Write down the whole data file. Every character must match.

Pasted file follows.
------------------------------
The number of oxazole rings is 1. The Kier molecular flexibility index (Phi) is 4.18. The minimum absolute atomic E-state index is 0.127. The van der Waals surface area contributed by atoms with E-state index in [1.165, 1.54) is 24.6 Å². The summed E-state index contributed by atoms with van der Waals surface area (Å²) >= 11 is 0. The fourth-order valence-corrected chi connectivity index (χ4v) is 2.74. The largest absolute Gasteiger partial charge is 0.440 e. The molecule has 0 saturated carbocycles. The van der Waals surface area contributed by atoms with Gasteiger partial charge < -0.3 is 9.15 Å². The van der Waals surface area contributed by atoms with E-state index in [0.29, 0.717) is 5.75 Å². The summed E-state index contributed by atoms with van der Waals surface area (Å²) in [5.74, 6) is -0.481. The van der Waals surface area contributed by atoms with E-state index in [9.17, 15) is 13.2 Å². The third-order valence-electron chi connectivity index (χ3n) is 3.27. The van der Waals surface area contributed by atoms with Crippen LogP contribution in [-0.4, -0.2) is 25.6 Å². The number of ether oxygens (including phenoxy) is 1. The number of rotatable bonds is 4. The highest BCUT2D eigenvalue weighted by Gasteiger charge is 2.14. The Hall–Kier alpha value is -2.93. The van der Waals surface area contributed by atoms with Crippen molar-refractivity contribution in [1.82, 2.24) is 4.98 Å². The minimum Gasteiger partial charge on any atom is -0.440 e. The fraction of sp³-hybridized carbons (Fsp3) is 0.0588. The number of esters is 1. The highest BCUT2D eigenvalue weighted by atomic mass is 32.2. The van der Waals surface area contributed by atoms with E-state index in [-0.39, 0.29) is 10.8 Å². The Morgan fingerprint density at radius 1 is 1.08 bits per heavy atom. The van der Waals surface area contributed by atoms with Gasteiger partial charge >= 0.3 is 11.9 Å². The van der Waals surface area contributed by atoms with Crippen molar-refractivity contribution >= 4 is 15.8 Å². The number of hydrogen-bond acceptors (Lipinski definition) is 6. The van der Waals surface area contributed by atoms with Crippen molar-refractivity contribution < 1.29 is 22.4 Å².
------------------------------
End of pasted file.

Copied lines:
The number of oxazole rings is 1. The Kier molecular flexibility index (Phi) is 4.18. The minimum absolute atomic E-state index is 0.127. The van der Waals surface area contributed by atoms with E-state index in [1.165, 1.54) is 24.6 Å². The summed E-state index contributed by atoms with van der Waals surface area (Å²) >= 11 is 0. The fourth-order valence-corrected chi connectivity index (χ4v) is 2.74. The largest absolute Gasteiger partial charge is 0.440 e. The molecule has 0 saturated carbocycles. The van der Waals surface area contributed by atoms with Gasteiger partial charge < -0.3 is 9.15 Å². The van der Waals surface area contributed by atoms with E-state index in [0.29, 0.717) is 5.75 Å². The summed E-state index contributed by atoms with van der Waals surface area (Å²) in [5.74, 6) is -0.481. The van der Waals surface area contributed by atoms with E-state index in [9.17, 15) is 13.2 Å². The third-order valence-electron chi connectivity index (χ3n) is 3.27. The van der Waals surface area contributed by atoms with Crippen LogP contribution in [-0.4, -0.2) is 25.6 Å². The number of ether oxygens (including phenoxy) is 1. The number of rotatable bonds is 4. The highest BCUT2D eigenvalue weighted by Gasteiger charge is 2.14. The Hall–Kier alpha value is -2.93. The van der Waals surface area contributed by atoms with Crippen molar-refractivity contribution in [1.82, 2.24) is 4.98 Å². The minimum Gasteiger partial charge on any atom is -0.440 e. The fraction of sp³-hybridized carbons (Fsp3) is 0.0588. The number of esters is 1. The highest BCUT2D eigenvalue weighted by atomic mass is 32.2. The van der Waals surface area contributed by atoms with E-state index in [-0.39, 0.29) is 10.8 Å². The Morgan fingerprint density at radius 1 is 1.08 bits per heavy atom. The van der Waals surface area contributed by atoms with Gasteiger partial charge >= 0.3 is 11.9 Å². The van der Waals surface area contributed by atoms with Crippen molar-refractivity contribution >= 4 is 15.8 Å². The number of hydrogen-bond acceptors (Lipinski definition) is 6. The van der Waals surface area contributed by atoms with Crippen molar-refractivity contribution < 1.29 is 22.4 Å².